Job boards offer a low-cost but highly speculative place for employers to advertise their vacancies. Job boards offer recruitment agencies a platform from which to attract talent and develop brand identity. Two separate entities, two different purposes. But whilst the impression is one of mutual exclusivity there should be no reason why the pair cannot develop symbiosis via a job board. By the same token why should recruitment agencies view their competitors as foe? In an age where sharing information and being transparent are the currencies of social engagement, perhaps a job board provides the perfect place to perpetrate a fee-sharing mechanism.
Referral-based recruitment will dominate the employment landscape within two years. In the same period social media will evolve and, with it, opportunities to network will be met by a larger number of experienced social-engagers. These people will be accustomed not only to integrating with social space but using it to find a job and developing their careers. They will also be used to earning fees from recommendations.
Job boards can be a vehicle for recruiters to attract a better quality of candidate to their vacancy by advertising the role with a cash incentive for recommending someone to it. This serves two purposes: firstly, few recommendations are offered lightly so the recruiter will receive endorsed applications – always a winner. Secondly, recruitment consultants can become referrers, working on vacancies with cash incentives, collecting fees they would not otherwise have been able. There are multiple benefits: recruiters always have new briefs to work on; a recruiter-registered jobseeker has more job options; it reduces the number of speculative calls/applications to the employer/recruiter.
Any niche job board embracing the referral model will add stickiness to its site and through an undoubtedly vast people network can ensure it is the oiled handle of this multi-cogged mechanism. Referral-based recruitment links all the staffing components together and manages to cohesively combine social media, social networking and innovation into one malleable solution.
As employers seek the feasibility of disintermediation, job boards and recruitment consultancies continue to prove their worth. But isn’t the true middleman the traditional recruiter? And if so, where would that leave job boards? Because if the figures are correct more than 50% of job board advertising revenue comes from recruitment agencies. Removing them would mean a huge reliance on direct employer spend, something they are trying to reduce. It is a merry-go-round of conjecture and hypothesis but one thing is for certain, as and when the economy flourishes again it will be the job boards with value-added customer retention schemes that will benefit and profit most.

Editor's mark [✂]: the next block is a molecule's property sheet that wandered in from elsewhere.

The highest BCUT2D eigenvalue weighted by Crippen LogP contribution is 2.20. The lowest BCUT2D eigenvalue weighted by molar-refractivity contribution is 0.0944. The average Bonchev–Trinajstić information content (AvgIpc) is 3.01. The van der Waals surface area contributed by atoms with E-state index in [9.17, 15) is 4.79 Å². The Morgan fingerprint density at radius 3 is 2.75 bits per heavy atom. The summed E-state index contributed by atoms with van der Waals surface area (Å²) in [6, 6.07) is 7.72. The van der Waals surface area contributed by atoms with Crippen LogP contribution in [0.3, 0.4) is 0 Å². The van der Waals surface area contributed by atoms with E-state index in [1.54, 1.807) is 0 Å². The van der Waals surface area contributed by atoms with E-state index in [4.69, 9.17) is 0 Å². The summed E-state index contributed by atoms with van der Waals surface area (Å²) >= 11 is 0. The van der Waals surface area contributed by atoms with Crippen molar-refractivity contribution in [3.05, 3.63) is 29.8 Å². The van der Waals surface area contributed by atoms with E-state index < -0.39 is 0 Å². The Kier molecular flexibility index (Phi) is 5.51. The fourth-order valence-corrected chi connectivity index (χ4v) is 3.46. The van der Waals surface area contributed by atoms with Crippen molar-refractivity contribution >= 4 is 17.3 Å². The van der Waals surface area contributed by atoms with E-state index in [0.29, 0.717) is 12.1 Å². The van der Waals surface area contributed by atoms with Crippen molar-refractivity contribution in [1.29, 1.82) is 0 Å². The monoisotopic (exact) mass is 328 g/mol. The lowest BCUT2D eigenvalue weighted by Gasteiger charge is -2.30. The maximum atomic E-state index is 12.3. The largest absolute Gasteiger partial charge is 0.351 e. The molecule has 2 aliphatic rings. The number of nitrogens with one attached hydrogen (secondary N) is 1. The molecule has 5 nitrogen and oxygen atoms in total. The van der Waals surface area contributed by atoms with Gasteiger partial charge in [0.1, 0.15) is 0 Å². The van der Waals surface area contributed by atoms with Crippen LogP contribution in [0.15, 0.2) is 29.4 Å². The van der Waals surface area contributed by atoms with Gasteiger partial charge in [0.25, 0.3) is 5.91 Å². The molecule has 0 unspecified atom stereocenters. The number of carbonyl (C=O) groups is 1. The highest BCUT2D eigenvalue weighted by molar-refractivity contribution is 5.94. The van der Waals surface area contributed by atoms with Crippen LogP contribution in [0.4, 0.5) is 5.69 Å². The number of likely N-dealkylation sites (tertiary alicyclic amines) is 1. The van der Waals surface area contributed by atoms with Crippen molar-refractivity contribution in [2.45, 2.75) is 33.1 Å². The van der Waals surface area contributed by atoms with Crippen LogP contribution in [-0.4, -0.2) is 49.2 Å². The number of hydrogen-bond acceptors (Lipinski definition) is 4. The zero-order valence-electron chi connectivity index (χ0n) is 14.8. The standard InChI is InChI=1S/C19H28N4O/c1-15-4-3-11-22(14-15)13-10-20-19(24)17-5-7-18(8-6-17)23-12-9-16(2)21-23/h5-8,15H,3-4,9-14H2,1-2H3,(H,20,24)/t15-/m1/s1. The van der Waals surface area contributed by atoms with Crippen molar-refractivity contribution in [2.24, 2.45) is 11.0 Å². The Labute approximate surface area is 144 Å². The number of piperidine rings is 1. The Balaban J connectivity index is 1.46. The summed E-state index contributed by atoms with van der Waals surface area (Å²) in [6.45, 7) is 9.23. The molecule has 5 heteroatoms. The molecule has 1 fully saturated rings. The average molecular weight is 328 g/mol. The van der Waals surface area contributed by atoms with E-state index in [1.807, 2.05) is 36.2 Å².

Around 75% of job boards are owned by the major publishing groups in the UK. Clearly these companies are suffering in the current recession. Classified advertising revenues have dropped by over 17% in the last 12 months; some individual results are much more serious than this. The downturn is hitting advertisers and recruiters hard, attacking job boards from both angles. The short-term cites continued embattlement against cautious employers and cash-strapped recruitment consultancies. So, now more than ever, digital recruitment solution providers should be putting a reciprocal arm around the metaphorical shoulder of their clients, urging them to embrace their new solutions.
When the economy recovers it will be the innovators who thrive. Statics will die. There are too many potential landmines out there for a ‘traditional’ job board to remain reactive. Get with social engagement or get ready to fail.
Read more about the outlook for the recruitment landscape in 2011.
Simon Lewis | Only Marketing Jobs (via Onrec)